Readersforum's Blog

June 12, 2013

Independents flock to NBT’s e-book shop

Patrick Neale

Patrick Neale

| By Lisa Campbell

More than 130 independent booksellers have signed up to the new Indie eBook Shop already, with the figure expected to increase to around 400.

National Book Tokens (NBT) launched the service at the London Book Fair in April, giving independent booksellers 17.5% commission on e-book sales through the site, which is powered by Gardners.

NBT’s managing director Alex de Berry said he was impressed with the encouraging reaction from booksellers to the proposition so far. He told The Bookseller: “It’s going really well—we continue to get good feedback on it, even though it is still relatively early days. We have sent emails to 850–900 indies, and now we are about to start the chase-up process, talking to people about how it might work.”

The Indie eBook Shop offers 430,000 titles, which are all in the EPUB format and can be read on all e-readers apart from Amazon’s Kindle.

Click here to read the rest of this story

May 24, 2013

Rushdie, Fagan, Gunn on James Tait Black shortlists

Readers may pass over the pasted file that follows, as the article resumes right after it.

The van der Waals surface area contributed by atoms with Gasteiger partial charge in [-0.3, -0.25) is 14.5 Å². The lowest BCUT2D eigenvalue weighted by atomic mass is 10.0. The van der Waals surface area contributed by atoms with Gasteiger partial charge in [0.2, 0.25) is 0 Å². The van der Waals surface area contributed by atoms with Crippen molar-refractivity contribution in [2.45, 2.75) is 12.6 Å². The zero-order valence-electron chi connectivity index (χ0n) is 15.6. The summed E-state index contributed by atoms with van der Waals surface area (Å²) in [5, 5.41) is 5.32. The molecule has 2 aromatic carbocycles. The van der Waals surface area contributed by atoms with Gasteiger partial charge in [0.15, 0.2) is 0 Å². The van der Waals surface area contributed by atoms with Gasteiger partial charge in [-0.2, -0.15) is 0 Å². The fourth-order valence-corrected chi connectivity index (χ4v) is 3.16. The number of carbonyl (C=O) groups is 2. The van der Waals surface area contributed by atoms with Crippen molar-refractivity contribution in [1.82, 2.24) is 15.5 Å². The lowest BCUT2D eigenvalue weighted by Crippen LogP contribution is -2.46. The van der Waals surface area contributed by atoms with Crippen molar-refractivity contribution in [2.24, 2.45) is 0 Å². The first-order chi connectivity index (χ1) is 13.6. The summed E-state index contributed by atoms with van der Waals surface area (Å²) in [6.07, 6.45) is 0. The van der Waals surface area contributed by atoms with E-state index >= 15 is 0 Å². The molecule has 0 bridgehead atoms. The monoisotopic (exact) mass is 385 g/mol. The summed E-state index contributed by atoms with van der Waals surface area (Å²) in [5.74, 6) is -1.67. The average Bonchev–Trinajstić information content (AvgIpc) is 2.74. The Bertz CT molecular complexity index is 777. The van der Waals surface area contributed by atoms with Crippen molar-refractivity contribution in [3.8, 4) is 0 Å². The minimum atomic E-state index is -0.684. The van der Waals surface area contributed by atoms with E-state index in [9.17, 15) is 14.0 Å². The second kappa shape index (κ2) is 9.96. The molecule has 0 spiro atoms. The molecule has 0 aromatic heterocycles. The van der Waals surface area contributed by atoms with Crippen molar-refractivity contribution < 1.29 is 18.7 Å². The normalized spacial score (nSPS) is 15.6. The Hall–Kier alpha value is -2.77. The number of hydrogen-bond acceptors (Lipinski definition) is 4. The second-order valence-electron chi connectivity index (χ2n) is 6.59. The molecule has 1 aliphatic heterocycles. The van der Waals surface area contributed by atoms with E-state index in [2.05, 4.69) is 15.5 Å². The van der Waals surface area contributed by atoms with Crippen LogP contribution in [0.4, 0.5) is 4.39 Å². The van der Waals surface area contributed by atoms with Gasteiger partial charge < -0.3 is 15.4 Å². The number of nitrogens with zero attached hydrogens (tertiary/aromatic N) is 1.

Salman Rushdie

Salman Rushdie

| By Charlotte Williams

Salman Rushdie and Jenni Fagan are among the authors shortlisted for the £10,000 James Tait Black biography and fiction awards. The shortlist for the newly created drama category is to be announced later this month.

Contenders for the fiction prize are Scottish author Fagan’s The Panopticon (Windmill Books), about a 15-year-old who finds herself headed for a home for chronic young offenders but can¹t remember why; The Big Music by Kirsty Gunn (Faber), about a dying man creating a musical composition that will define his life; Leaving the Atocha Station by Ben Lerner (Granta), about a young American poet on a fellowship in Madrid, struggling to establish his sense of self; and The Deadman’s Pedal by Alan Warner (Vintage), about a 16-year-old who leaves school to become a train driver and is introduced to a world of glamour.